I am not absolutely certain about it. Muhammad was the first one to declare the Maccan gods as false and of no use, which cannot even protect themselves; and giving inflammatory examples of idol breaking by Abraham etc. He rejected all offers of reconciliation; one fully understands that being steadfast with his monotheism he could not have worked out any compromise. But was it necessary for him to denigrate their gods? At one or two places Quran advises the believers not to insult nonbelievers’ gods, but the reason given is that if you do that they may insult your God. However, the Quran itself calls them false and useless, and talks of them in insulting terms. One should understand Maccan people’s behaviour exactly on the yardstick of Islam today. Does an Islamic state allow preaching a new religion in its territories? The Maccan Arabs were from the same culture. In such circumstances the question becomes important as to how justified was Muhammad’s war against the Maccans? I know the stories of all the ‘aggressions’, ‘unrest in the land’, ‘unprovoked attacks’, etc. But there are more than one versions of all these claims. That brings me to my third and the most important point.

3. Knowing and wilful rejecter should be punished?

I am asking this question not regarding common people like you and me; I am asking this regarding someone claiming to be a ‘messenger’. There have been many people in the history who declared themselves either as prophets, or messengers or avatars or somehow having the authority of the supreme Lord. Some of them were proved to be charlatans, some were more successful. Suppose today someone declares himself/herself as such an authority; and peaches to us (to you and me) for 20 years. One, can this person ever be certain that we understood him/her? No, so s/he has to invoke the help from the God, who informs her/him that we have understood but are still rejecting. Two, can the people ever be certain that this person is really the authority s/he claims to be? If no, why should they believe her/his claims and why should they accept? Then what right does this preacher has to punish them? On the authority given to him/her by the God, of which no one but s/he alone can be certain?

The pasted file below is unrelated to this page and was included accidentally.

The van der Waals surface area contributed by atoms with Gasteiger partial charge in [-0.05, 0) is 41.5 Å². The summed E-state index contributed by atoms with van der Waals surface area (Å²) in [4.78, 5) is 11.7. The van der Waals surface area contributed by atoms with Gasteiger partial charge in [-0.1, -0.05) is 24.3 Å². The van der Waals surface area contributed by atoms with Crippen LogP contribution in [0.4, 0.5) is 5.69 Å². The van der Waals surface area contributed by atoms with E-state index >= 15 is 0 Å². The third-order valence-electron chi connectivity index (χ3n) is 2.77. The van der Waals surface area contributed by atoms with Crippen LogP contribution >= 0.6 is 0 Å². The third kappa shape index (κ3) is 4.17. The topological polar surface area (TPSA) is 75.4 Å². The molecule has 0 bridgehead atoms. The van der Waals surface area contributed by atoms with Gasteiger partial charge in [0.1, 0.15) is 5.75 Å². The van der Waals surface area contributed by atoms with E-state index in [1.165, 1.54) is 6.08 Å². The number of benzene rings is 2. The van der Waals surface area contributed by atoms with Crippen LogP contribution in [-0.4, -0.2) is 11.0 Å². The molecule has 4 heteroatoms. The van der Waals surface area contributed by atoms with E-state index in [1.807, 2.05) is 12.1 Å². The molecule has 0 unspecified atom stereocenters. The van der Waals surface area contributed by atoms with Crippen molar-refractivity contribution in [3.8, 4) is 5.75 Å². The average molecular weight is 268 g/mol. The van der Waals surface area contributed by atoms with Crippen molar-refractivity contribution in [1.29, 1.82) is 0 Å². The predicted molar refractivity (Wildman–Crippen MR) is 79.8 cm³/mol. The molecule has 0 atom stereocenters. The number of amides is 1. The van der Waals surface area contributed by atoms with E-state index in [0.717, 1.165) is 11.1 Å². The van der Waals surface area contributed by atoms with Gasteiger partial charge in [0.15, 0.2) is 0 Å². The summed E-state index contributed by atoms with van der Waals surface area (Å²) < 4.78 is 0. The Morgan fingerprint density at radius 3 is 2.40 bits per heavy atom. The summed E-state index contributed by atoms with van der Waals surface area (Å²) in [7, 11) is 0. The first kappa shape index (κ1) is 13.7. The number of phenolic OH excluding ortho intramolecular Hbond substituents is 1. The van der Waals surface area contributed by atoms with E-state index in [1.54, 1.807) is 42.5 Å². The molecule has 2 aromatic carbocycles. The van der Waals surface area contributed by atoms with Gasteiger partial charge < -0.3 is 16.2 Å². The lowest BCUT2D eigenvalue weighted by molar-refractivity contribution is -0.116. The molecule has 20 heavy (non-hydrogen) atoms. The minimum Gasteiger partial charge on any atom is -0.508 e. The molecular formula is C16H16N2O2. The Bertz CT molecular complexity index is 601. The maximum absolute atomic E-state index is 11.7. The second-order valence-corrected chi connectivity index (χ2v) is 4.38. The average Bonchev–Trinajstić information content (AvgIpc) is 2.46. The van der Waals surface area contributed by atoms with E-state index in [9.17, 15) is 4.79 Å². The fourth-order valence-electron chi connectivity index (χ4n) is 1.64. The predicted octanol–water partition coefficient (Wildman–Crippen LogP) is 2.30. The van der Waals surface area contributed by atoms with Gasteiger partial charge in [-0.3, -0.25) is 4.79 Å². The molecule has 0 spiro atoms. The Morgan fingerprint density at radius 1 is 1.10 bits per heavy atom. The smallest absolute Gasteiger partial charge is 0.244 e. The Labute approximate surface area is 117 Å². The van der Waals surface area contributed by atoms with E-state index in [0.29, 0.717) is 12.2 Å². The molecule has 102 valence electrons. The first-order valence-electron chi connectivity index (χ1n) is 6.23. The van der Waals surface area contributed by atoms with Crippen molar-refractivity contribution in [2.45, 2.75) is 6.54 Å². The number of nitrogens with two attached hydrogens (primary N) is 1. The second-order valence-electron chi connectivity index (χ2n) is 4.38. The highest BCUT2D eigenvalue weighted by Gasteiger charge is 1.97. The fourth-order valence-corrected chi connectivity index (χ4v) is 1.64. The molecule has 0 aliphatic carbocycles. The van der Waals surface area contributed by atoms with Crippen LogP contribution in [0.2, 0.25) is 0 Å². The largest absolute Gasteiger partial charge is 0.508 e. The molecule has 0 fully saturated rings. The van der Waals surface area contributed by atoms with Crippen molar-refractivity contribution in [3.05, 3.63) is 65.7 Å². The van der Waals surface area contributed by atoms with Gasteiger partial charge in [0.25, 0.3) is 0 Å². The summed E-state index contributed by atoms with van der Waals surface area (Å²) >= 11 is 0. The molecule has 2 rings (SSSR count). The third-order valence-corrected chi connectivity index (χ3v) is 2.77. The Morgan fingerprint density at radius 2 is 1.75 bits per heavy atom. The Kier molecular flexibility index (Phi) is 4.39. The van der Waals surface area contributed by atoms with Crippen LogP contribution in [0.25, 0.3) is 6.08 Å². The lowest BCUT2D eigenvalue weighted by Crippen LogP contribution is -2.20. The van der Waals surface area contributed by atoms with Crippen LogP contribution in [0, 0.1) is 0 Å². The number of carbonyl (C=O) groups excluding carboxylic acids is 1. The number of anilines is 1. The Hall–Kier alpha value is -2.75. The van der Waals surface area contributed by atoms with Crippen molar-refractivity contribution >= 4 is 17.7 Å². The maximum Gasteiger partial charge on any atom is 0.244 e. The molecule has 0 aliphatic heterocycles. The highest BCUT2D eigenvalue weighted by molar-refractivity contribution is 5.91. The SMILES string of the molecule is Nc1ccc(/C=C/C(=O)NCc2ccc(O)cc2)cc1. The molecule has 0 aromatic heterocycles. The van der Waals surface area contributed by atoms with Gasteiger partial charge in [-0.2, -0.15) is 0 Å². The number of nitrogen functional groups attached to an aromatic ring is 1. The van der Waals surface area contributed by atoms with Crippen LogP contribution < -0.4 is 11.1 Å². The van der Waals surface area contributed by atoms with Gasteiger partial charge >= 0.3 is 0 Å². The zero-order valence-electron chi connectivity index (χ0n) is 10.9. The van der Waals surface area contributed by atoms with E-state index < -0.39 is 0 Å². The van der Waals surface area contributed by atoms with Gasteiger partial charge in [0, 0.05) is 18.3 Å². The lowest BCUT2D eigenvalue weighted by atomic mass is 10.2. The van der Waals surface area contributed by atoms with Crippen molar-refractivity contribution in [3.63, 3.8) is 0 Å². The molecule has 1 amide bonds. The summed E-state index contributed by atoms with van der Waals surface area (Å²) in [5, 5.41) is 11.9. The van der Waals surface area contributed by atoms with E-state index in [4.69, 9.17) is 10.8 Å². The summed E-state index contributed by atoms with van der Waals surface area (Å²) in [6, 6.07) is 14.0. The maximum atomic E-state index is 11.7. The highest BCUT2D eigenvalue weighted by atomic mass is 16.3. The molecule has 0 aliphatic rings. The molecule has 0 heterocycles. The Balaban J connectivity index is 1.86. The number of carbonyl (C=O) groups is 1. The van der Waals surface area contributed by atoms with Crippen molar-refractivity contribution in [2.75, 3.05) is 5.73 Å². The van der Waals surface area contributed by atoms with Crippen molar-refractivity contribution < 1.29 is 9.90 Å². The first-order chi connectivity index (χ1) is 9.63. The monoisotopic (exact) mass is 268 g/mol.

What I am trying to say is that this very idea of someone having the ultimate truth, and those who do not believe can be punished, even be killed, is a violent idea. The very possession of ultimate truth and the authority to enforce it are ideas against human freedom of conscience, autonomy of decision, human dignity and human reason. Sorry, Friend, but they are evil ideas. All religions have this tendency in the beginning; but slowly they learn and become mellowed. Perhaps you know that even the Catholic Church has come to the understanding in Vatican three that religions other than Christianity can also be true religions and lead to salvation. (In my opinion they all lead to slavery, rather than to salvation!) All your writing in this dialogue, Ashraf Saheb, in spite of being very gentle and liberal in all other respects, is very firm that there is one and only one true religion and that is Islamic monotheism. And that all the atheists and all polytheists and rejecters of Islam will go to hell (I am saying this on the basis of the theory you gave in your first response). And that is the real problem with religions, their belief that they are the only true guardians of the ultimate truth. The more absolute this belief becomes, greater condemnation for the humanity issues from it. And the more foul a tinder-box ready to be sparked it becomes.

I am sorry if it has come out rather strongly. And, yes, in one of your posts you have wondered that ‘mocking religions’ might be my religion. No, Mr. Ashraf, I am not mocking; just analysing somewhat ruthlessly. And this cannot be a religion. In my humble view (I might be wrong) a religion (purely at the level of belief) can be defined as follows:

• It is a system of beliefs based on some central dogmas.
• These central dogmas are considered the ‘truths’ by the believers and have to be accepted on faith; there are no rational grounds for their justification; and a rational examination of them is not accepted.
• One of the central dogmas is necessarily life after death, in some form or other.
• One’s actions in this life determines the kind of life one will have after death.

[Religions also have social, political and organisational aspects. So this is not a full definition but takes care of the belief system aspect adequately.]

A belief system that does not have these characteristics cannot be called a religion. A belief system which accepts reason as basis of justification and is ready to subject each belief to strict rational scrutiny cannot be called a religion. Therefore, my examination of religions cannot be called a religion.

With regards